Doses are oral and for adults unless otherwise stated. Visit the Health Products Regulatory Board website or the printed Irish Medicines Formulary for drug SPCs, dosage, contraindications, interactions, or IMF/BNF/BNFC/MIMS. See guidance on dosing in children for quick reference dosage/weight guide.
Letters indicate strength of evidence range from A+ (systematic review) to D (informal opinion). Statins can interact with some antibiotics and increase the risk of rhabdomyolysis. Amiodarone and drugs which prolong the QT interval can interact with many antibiotics. Many antibiotics increase the risk of bleeding with anticoagulants. Please refer to our Drug Interactions Table for further information.
- Chlamydia, caused by Chlamydia trachomatis, is the commonest STI reported in Ireland with almost half of cases diagnosed in those aged between 15 and 24 years
- Frequently asymptomatic in both males and females. Symptoms in males include dysuria and a urethral discharge. Symptoms in women include vaginal discharge, intermenstrual bleeding, post coital bleeding
- Can lead to epidydmorchitis in males.
- Can lead to pelvic inflammatory disease in females. PID is associated with an increased risk of tubal factor infertility, ectopic pregnancy and chronic pelvic pain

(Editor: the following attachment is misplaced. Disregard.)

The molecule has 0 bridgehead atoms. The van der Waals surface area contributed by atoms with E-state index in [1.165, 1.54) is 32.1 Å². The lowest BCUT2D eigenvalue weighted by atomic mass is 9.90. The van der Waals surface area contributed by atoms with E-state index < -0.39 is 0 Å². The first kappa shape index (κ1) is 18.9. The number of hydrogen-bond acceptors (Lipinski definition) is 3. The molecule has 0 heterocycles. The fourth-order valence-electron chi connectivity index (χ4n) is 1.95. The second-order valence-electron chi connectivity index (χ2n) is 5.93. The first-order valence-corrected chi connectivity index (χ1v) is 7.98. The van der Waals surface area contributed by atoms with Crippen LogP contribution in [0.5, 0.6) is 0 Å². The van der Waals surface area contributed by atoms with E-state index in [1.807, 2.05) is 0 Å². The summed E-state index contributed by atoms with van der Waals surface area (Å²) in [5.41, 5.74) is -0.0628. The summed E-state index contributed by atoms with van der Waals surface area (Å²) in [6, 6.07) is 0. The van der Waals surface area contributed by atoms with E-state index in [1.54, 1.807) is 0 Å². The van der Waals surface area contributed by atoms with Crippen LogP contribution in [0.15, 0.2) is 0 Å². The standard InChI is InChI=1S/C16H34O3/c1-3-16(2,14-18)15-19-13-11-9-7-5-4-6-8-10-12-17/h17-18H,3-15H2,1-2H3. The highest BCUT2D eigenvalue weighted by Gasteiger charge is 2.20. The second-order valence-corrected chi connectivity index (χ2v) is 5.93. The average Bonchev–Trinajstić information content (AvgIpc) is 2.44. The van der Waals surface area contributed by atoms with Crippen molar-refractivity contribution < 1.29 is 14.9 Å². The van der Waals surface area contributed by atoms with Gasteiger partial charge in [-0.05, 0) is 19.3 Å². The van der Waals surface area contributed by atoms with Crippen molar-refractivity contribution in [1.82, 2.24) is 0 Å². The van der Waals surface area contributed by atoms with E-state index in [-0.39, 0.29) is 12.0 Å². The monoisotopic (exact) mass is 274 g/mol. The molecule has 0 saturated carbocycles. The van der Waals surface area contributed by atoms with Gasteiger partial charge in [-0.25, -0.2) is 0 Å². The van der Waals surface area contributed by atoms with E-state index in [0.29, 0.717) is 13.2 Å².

- Diagnosis using NAAT (nucleic acid amplification technique, eg PCR, polymerase chain reaction) is the current diagnostic gold standard. This is frequently combined with a gonorrhoea NAAT in the same test
- Diagnosis can be made on first void urine in males and vulvovaginal or endocervical swab in females. Vulvovaginal swabs can be provider or self-taken, further information on this is available in the ICGP STI e-learning module
- In sexually active men who have sex with men (MSM), depending on sexual exposure, pharyngeal and rectal sites should be tested too. Test of cure is not routinely required but is suggested in pregnancy and in women with an intrauterine device. If doing a test of cure, wait until at least 3 weeks post completion of treatment
- Individuals diagnosed with chlamydia should be offered testing for other STIs including HIV, Hepatitis B, syphilis and gonorrhoea. Hepatitis C testing should be offered to those with a history of injecting drug use and MSM, further information on this is available in the ICGP STI e-learning module
- Sexual partners in the preceding 6 months should be informed of the need for testing and patients should be encouraged to inform their sexual partners
- Chlamydia is a notifiable disease. The complete list of notifiable diseases and information on the notification process is available from HPSC. http://www.hpsc.ie/NotifiableDiseases/
See guidance on dosing in children for quick reference dosage/weight guide.
||1 g stat
||1 hr before or 2 hrs after food
||100 mg BD
contraindicated in pregnancy
first line in rectal infection
||500 mg QDS
||less effective than other options
We recommend patients use the website developed by HSE/ICGP/IPU partnership www.undertheweather.ie for tips on how to get better from common infections without using antibiotics, what you can do for yourself or a loved one and when to seek help.
The HSE Health A-Z website provides patient information on many hundreds of conditions and treatments.
Reviewed June 2017